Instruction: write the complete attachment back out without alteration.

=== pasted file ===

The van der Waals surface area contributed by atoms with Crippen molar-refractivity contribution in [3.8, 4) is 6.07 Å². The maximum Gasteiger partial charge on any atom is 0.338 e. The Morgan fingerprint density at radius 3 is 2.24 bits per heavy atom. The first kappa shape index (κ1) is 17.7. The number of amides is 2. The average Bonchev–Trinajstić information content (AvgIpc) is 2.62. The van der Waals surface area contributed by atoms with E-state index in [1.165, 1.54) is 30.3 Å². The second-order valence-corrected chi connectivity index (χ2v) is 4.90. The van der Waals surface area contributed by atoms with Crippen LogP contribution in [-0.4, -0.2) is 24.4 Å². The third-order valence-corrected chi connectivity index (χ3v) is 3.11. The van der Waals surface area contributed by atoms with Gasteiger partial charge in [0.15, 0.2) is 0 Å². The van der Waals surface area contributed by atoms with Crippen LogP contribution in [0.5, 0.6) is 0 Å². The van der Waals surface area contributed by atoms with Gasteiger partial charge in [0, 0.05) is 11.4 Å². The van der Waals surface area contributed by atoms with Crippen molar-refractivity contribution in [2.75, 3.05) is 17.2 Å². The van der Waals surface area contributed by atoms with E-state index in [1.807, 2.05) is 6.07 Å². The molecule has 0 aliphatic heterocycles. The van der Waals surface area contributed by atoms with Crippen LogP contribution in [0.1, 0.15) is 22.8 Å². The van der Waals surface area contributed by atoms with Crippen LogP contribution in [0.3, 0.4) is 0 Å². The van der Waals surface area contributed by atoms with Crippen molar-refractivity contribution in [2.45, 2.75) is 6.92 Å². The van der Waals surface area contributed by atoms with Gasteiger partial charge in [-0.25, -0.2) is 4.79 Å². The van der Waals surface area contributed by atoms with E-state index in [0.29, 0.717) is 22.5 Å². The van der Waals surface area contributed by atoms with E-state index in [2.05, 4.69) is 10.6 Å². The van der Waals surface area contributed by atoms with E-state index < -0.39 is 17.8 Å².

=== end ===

The van der Waals surface area contributed by atoms with Crippen molar-refractivity contribution in [3.8, 4) is 6.07 Å². The maximum Gasteiger partial charge on any atom is 0.338 e. The Morgan fingerprint density at radius 3 is 2.24 bits per heavy atom. The first kappa shape index (κ1) is 17.7. The number of amides is 2. The average Bonchev–Trinajstić information content (AvgIpc) is 2.62. The van der Waals surface area contributed by atoms with E-state index in [1.165, 1.54) is 30.3 Å². The second-order valence-corrected chi connectivity index (χ2v) is 4.90. The van der Waals surface area contributed by atoms with Crippen LogP contribution in [-0.4, -0.2) is 24.4 Å². The third-order valence-corrected chi connectivity index (χ3v) is 3.11. The van der Waals surface area contributed by atoms with Gasteiger partial charge in [0.15, 0.2) is 0 Å². The van der Waals surface area contributed by atoms with Crippen LogP contribution in [0.5, 0.6) is 0 Å². The van der Waals surface area contributed by atoms with Gasteiger partial charge in [0, 0.05) is 11.4 Å². The van der Waals surface area contributed by atoms with Crippen molar-refractivity contribution in [2.75, 3.05) is 17.2 Å². The van der Waals surface area contributed by atoms with E-state index in [1.807, 2.05) is 6.07 Å². The molecule has 0 aliphatic heterocycles. The van der Waals surface area contributed by atoms with Crippen LogP contribution in [0.1, 0.15) is 22.8 Å². The van der Waals surface area contributed by atoms with Crippen LogP contribution in [0.3, 0.4) is 0 Å². The van der Waals surface area contributed by atoms with Crippen molar-refractivity contribution in [2.45, 2.75) is 6.92 Å². The van der Waals surface area contributed by atoms with Gasteiger partial charge in [-0.25, -0.2) is 4.79 Å². The van der Waals surface area contributed by atoms with E-state index in [0.29, 0.717) is 22.5 Å². The van der Waals surface area contributed by atoms with E-state index in [2.05, 4.69) is 10.6 Å². The van der Waals surface area contributed by atoms with E-state index < -0.39 is 17.8 Å².